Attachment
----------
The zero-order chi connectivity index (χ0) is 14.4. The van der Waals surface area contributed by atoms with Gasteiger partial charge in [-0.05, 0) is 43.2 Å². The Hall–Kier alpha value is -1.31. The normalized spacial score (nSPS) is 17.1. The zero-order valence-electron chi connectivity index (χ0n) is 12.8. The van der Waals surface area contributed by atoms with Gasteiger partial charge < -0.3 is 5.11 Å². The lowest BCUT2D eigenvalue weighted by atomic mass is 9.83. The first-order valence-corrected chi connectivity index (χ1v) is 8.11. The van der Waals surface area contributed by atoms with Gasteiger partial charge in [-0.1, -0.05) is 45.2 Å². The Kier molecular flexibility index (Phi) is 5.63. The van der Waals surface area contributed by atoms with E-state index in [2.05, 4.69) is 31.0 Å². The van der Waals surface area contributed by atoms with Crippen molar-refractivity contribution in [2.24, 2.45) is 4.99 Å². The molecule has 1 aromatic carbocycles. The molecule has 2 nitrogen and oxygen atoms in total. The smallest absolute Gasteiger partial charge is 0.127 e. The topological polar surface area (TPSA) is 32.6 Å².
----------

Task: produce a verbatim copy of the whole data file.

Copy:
The zero-order chi connectivity index (χ0) is 14.4. The van der Waals surface area contributed by atoms with Gasteiger partial charge in [-0.05, 0) is 43.2 Å². The Hall–Kier alpha value is -1.31. The normalized spacial score (nSPS) is 17.1. The zero-order valence-electron chi connectivity index (χ0n) is 12.8. The van der Waals surface area contributed by atoms with Gasteiger partial charge < -0.3 is 5.11 Å². The lowest BCUT2D eigenvalue weighted by atomic mass is 9.83. The first-order valence-corrected chi connectivity index (χ1v) is 8.11. The van der Waals surface area contributed by atoms with Gasteiger partial charge in [-0.1, -0.05) is 45.2 Å². The Kier molecular flexibility index (Phi) is 5.63. The van der Waals surface area contributed by atoms with E-state index in [2.05, 4.69) is 31.0 Å². The van der Waals surface area contributed by atoms with Crippen molar-refractivity contribution in [2.24, 2.45) is 4.99 Å². The molecule has 1 aromatic carbocycles. The molecule has 2 nitrogen and oxygen atoms in total. The smallest absolute Gasteiger partial charge is 0.127 e. The topological polar surface area (TPSA) is 32.6 Å².